Turkish coffee is a concentrated, rich, and somewhat bitter drink made of unfiltered coffee. It’s also one of the oldest methods of preparing coffee, dating back to 1555.
Unlike a traditional cup of joe, Turkish coffee is made with super-fine grounds brewed in water versus drip-style where water is poured over coffee beans and filtered. Because of this variation, Turkish Coffee is incredibly concentrated and perfect if you like your coffee or espresso strong. (Like we do.)
We went to Ciragan Palace Kempinski, a luxury hotel in Turkey which occupies a former Ottoman palace, to learn how to brew traditional Turkish Coffee. Burak, the Gazebo Lounge Barista, says while coffee was discovered during the 11th century in Ethiopia, its brewing history dates back to 1555.
Unlike a traditional cup of joe, Turkish coffee is made with super-fine grounds brewed in water versus drip-style where water is poured over coffee beans and filtered.
“The magical bean was introduced in Istanbul by the Ottoman Governor of Yemen during the reign of Sultan Suleiman the Magnificent. As opposed to boiling the leaves of the beans via the Ethiopian method, coffee beans were roasted over a fire, ground and cooked with water on charcoal fire ashes. This new coffee drink inspired the addition of Chief Coffee Makers, or kahvecibaşı, to the Sultan’s court of functionaries and the trendy beverage was soon available all through the city.”
From Istanbul, coffee then spread to Italy, through Venetian traders and then to the rest of Europe. In 2013, Turkish coffee became inscribed into UNESCO’s Intangible Cultural Heritage List. “The drink is often seen as a symbol of hospitality and typically always served during important social gatherings,” Burak says.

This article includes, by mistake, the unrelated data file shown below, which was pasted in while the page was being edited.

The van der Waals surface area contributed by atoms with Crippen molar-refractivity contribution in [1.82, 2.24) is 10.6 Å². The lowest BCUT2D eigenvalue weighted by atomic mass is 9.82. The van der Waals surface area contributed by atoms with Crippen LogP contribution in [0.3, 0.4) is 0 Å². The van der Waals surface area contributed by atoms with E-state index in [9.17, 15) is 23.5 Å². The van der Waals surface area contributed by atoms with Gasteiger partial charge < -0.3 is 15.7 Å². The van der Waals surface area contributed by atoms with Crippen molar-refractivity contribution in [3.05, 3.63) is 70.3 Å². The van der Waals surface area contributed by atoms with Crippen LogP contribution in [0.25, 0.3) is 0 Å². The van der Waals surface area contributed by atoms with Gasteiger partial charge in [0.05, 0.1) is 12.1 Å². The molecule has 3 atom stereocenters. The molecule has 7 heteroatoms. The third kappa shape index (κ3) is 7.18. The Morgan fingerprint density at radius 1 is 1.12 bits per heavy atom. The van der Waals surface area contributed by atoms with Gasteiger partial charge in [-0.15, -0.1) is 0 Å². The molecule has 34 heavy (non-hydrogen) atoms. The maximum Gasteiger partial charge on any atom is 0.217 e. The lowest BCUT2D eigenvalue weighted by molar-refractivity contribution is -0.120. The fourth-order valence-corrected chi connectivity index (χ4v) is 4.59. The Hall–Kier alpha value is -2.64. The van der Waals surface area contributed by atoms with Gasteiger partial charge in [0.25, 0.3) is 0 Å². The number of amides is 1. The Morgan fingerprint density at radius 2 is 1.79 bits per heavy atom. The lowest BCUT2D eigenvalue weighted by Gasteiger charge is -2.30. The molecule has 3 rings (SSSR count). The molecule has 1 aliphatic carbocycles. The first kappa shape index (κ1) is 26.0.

All you need to re-create traditional Turkish Coffee is a spoon, Turkish Coffee cups, and a cezve — a wide-bottomed cup typically made of copper. Burak shares his trusted recipe below:
How to Make Turkish Coffee
- Cold, filtered water
- Ground Turkish coffee
- Sugar (optional) – to be added while cooking
- Use a coffee cup to measure drinking water and put it in the cezve.
- Add one teaspoon coffee per cup (6 g) and sugar if needed.
- Heat slowly, stirring well, until the coffee starts to foam.
- Gently pour a little of the foam into each cup.
- Bring the coffee to another boil, and gently fill each cup.
How to Serve Turkish Coffee
Serve hot with the natural foam that develops from boiling on top. Turkish Coffee is always served with a glass of water to prepare the palate to fully appreciate the richness of the coffee.
Turkish coffee is usually served with a piece of Turkish delight, a tradition developed during the Ottoman era. At Ciragan Palace Kempinski, there is a private Baklava room with more than 15 delicacies that pair perfectly with a cup of Turkish Coffee.
Tasseography, or Turkish Coffee fortune telling, is also a popular practice associated with the drink. “After finishing the coffee, there is a thick layer of grounds at the bottom and the shapes left by the coffee grounds represent the past and future of the drinker.” Burka instructs, “When one is finished drinking, close the cup with the saucer, swirl it, make a wish, and turn it over. Once the cup has cooled, the shapes it leaves on the side of the cup can be read, usually at a Falcı (fortune teller).”